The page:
Life is unpredictable. You can plan out every detail and be amazed or disappointed with the way things unfold, or you can roll with the punches and choose your moments to take action. You may know where or who you want to be ten years from now, but to think you have complete control over the way it plays out is incredibly shortsighted.
In July of 2010, we had to put our dog down. Woody was an English Mastiff — the huge dog from The Sandlot — with an ambiguous past. We rescued him when he was about four years old, so the first few years of his life were a mystery to us and even to the woman who’d found him in the woods (hence, the name). He was great with us; he just didn’t like certain people, and he was untrusting of strangers. I don’t think he liked the smell of cigarettes, either.
Large dogs don’t live quite as long as smaller pooches because of physical complications, especially with the hips and back legs. When we said goodbye to Woody, we agreed not to get another dog. For the foreseeable future, our home would be petless. Cleaner, yes, and at least a little quieter — but as empty as it’d felt in years.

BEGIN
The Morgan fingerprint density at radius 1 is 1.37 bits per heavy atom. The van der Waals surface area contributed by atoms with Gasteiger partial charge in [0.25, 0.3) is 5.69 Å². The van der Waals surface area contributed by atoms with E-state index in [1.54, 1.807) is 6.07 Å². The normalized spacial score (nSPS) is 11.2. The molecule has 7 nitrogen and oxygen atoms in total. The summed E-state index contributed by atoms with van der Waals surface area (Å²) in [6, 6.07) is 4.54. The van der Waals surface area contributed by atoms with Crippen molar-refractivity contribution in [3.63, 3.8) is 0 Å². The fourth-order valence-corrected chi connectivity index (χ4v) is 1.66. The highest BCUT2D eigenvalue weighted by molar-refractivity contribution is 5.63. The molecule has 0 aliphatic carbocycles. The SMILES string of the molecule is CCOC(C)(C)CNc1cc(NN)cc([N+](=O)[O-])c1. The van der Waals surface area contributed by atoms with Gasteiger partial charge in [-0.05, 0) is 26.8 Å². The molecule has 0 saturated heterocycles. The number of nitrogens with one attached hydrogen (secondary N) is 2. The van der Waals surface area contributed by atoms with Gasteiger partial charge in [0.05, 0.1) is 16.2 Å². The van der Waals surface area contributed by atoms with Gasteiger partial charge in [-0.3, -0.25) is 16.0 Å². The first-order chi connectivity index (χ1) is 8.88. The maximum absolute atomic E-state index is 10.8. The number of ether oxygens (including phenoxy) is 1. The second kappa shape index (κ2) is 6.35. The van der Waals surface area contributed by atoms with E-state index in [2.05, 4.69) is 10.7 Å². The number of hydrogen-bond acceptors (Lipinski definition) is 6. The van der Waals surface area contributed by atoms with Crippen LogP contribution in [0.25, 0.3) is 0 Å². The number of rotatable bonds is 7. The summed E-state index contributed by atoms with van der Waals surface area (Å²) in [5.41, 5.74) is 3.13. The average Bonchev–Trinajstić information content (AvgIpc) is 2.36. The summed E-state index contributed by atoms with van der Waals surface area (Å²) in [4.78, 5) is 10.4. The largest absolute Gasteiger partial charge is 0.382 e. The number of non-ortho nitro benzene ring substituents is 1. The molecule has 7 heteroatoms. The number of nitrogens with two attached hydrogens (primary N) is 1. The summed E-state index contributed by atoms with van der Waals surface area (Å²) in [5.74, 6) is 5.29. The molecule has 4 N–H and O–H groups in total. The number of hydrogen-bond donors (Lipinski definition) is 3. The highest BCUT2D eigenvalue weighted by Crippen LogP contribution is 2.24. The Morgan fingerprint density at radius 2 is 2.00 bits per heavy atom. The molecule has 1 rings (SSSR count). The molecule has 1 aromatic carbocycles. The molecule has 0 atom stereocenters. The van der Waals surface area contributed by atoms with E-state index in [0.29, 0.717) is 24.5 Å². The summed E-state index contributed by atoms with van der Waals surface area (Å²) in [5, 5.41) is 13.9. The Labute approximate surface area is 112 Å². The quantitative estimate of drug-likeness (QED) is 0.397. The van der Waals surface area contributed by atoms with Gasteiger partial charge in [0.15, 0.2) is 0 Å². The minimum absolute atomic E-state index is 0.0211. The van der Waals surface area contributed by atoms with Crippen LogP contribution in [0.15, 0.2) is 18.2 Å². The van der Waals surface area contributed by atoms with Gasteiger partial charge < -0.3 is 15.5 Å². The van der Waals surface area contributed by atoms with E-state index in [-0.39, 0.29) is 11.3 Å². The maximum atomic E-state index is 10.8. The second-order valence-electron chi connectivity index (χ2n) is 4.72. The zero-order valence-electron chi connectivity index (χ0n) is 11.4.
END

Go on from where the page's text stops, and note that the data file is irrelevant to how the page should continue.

A couple of months later, my family drove up to Lake Placid for my cousin’s wedding. My brother and I had floated around the idea of getting a puppy, but my dad wasn’t entertaining it. Mom kept her opinions to herself because she didn’t want to take sides (read: Mom wanted a dog but wouldn’t say anything). While in our hotel room, my dad’s phone buzzed. His friend had found a German Shepherd tied to a pole on the side of the road a few days earlier. Dad’s buddy was an active volunteer for a German Shepherd rescue organization and a dog owner himself, so he didn’t want his home overrun by Shepherds.
“I, uh, know you guys were maybe looking for a dog…”
My dad’s biggest mistake was showing us a picture of the pup, which was the point I made when arguing why we should take the dog. If Dad didn’t want to get another dog, why would he show his family — three people who clearly wanted another pet — a photo of an adorable, helpless German Shepherd? He unconsciously wanted the house to be less clean, less quiet, less empty.
Nothing about the future is foreseeable.
On September 6th, 2010, we officially got Lance, our new pet and family member. If you’re wondering where in the hell we got Lance from, we’d begun brainstorming names in that Lake Placid hotel room. After tossing around a few stupid ideas, my dad’s friend told us he had taken the dog to the vet and the vet said the dog only had one testicle.
That was it. We named him Lance. (Now he has none.)